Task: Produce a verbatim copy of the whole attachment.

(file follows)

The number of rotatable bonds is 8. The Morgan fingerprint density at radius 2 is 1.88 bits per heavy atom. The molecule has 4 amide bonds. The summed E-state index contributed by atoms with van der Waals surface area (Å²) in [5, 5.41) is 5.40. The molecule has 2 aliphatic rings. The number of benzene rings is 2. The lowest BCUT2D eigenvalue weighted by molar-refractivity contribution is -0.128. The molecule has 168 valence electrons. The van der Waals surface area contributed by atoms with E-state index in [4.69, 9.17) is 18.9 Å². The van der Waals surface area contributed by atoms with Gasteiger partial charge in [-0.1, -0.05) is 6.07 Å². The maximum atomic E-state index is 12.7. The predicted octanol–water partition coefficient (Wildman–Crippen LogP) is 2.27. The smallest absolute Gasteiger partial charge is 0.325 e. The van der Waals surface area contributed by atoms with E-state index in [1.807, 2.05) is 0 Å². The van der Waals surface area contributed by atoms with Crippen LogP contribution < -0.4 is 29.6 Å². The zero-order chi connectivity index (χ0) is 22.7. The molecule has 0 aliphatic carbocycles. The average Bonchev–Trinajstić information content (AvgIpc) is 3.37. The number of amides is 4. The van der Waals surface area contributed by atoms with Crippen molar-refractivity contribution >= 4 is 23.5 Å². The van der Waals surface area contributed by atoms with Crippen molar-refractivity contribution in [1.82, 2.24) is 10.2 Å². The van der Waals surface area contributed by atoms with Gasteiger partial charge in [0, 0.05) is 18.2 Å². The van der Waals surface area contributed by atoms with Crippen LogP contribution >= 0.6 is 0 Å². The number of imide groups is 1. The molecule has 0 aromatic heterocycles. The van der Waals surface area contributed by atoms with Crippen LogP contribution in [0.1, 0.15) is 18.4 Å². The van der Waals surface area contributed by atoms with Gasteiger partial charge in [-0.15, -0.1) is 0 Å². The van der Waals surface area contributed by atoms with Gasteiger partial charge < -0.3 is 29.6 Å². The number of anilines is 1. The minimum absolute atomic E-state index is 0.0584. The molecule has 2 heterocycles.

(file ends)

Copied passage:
The number of rotatable bonds is 8. The Morgan fingerprint density at radius 2 is 1.88 bits per heavy atom. The molecule has 4 amide bonds. The summed E-state index contributed by atoms with van der Waals surface area (Å²) in [5, 5.41) is 5.40. The molecule has 2 aliphatic rings. The number of benzene rings is 2. The lowest BCUT2D eigenvalue weighted by molar-refractivity contribution is -0.128. The molecule has 168 valence electrons. The van der Waals surface area contributed by atoms with E-state index in [4.69, 9.17) is 18.9 Å². The van der Waals surface area contributed by atoms with Gasteiger partial charge in [-0.1, -0.05) is 6.07 Å². The maximum atomic E-state index is 12.7. The predicted octanol–water partition coefficient (Wildman–Crippen LogP) is 2.27. The smallest absolute Gasteiger partial charge is 0.325 e. The van der Waals surface area contributed by atoms with E-state index in [1.807, 2.05) is 0 Å². The van der Waals surface area contributed by atoms with Crippen LogP contribution < -0.4 is 29.6 Å². The zero-order chi connectivity index (χ0) is 22.7. The molecule has 0 aliphatic carbocycles. The average Bonchev–Trinajstić information content (AvgIpc) is 3.37. The number of amides is 4. The van der Waals surface area contributed by atoms with Crippen molar-refractivity contribution >= 4 is 23.5 Å². The van der Waals surface area contributed by atoms with Crippen molar-refractivity contribution in [1.82, 2.24) is 10.2 Å². The van der Waals surface area contributed by atoms with Gasteiger partial charge in [0, 0.05) is 18.2 Å². The van der Waals surface area contributed by atoms with Crippen LogP contribution >= 0.6 is 0 Å². The number of imide groups is 1. The molecule has 0 aromatic heterocycles. The van der Waals surface area contributed by atoms with Crippen LogP contribution in [0.1, 0.15) is 18.4 Å². The van der Waals surface area contributed by atoms with Gasteiger partial charge in [-0.15, -0.1) is 0 Å². The van der Waals surface area contributed by atoms with Gasteiger partial charge < -0.3 is 29.6 Å². The number of anilines is 1. The minimum absolute atomic E-state index is 0.0584. The molecule has 2 heterocycles.